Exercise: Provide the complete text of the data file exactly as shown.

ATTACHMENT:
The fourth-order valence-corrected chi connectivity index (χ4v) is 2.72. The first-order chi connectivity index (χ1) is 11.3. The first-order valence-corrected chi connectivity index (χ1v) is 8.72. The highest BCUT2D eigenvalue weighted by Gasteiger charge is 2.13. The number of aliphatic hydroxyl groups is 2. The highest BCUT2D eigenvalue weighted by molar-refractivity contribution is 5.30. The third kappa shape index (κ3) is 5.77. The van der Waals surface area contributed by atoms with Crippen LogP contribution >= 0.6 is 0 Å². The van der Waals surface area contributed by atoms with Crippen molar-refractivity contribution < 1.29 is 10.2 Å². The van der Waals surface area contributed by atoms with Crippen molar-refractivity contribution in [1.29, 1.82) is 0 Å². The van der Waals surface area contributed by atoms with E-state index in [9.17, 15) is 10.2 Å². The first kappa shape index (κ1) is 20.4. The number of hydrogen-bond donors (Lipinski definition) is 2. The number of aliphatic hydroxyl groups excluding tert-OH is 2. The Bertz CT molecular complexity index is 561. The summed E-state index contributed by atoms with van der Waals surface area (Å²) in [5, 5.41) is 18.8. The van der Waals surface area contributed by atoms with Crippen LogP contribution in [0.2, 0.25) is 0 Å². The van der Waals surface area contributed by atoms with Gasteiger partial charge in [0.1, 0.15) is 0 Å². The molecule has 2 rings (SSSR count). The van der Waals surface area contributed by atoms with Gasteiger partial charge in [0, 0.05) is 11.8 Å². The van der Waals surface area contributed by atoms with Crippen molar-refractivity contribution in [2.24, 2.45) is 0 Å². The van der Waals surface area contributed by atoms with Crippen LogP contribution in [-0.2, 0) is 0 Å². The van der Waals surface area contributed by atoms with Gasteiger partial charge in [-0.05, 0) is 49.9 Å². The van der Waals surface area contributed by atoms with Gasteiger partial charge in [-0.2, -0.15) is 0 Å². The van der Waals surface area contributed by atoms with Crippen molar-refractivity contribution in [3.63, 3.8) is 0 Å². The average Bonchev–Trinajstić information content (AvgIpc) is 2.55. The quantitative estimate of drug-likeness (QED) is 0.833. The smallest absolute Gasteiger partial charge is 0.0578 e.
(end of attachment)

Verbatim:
The fourth-order valence-corrected chi connectivity index (χ4v) is 2.72. The first-order chi connectivity index (χ1) is 11.3. The first-order valence-corrected chi connectivity index (χ1v) is 8.72. The highest BCUT2D eigenvalue weighted by Gasteiger charge is 2.13. The number of aliphatic hydroxyl groups is 2. The highest BCUT2D eigenvalue weighted by molar-refractivity contribution is 5.30. The third kappa shape index (κ3) is 5.77. The van der Waals surface area contributed by atoms with Crippen LogP contribution >= 0.6 is 0 Å². The van der Waals surface area contributed by atoms with Crippen molar-refractivity contribution < 1.29 is 10.2 Å². The van der Waals surface area contributed by atoms with Crippen molar-refractivity contribution in [1.29, 1.82) is 0 Å². The van der Waals surface area contributed by atoms with E-state index in [9.17, 15) is 10.2 Å². The first kappa shape index (κ1) is 20.4. The number of hydrogen-bond donors (Lipinski definition) is 2. The number of aliphatic hydroxyl groups excluding tert-OH is 2. The Bertz CT molecular complexity index is 561. The summed E-state index contributed by atoms with van der Waals surface area (Å²) in [5, 5.41) is 18.8. The van der Waals surface area contributed by atoms with Crippen LogP contribution in [0.2, 0.25) is 0 Å². The van der Waals surface area contributed by atoms with Gasteiger partial charge in [0.1, 0.15) is 0 Å². The molecule has 2 rings (SSSR count). The van der Waals surface area contributed by atoms with Gasteiger partial charge in [0, 0.05) is 11.8 Å². The van der Waals surface area contributed by atoms with Crippen molar-refractivity contribution in [2.24, 2.45) is 0 Å². The van der Waals surface area contributed by atoms with Crippen LogP contribution in [-0.2, 0) is 0 Å². The van der Waals surface area contributed by atoms with Gasteiger partial charge in [-0.05, 0) is 49.9 Å². The van der Waals surface area contributed by atoms with Gasteiger partial charge in [-0.2, -0.15) is 0 Å². The van der Waals surface area contributed by atoms with Crippen molar-refractivity contribution in [3.63, 3.8) is 0 Å². The average Bonchev–Trinajstić information content (AvgIpc) is 2.55. The quantitative estimate of drug-likeness (QED) is 0.833. The smallest absolute Gasteiger partial charge is 0.0578 e.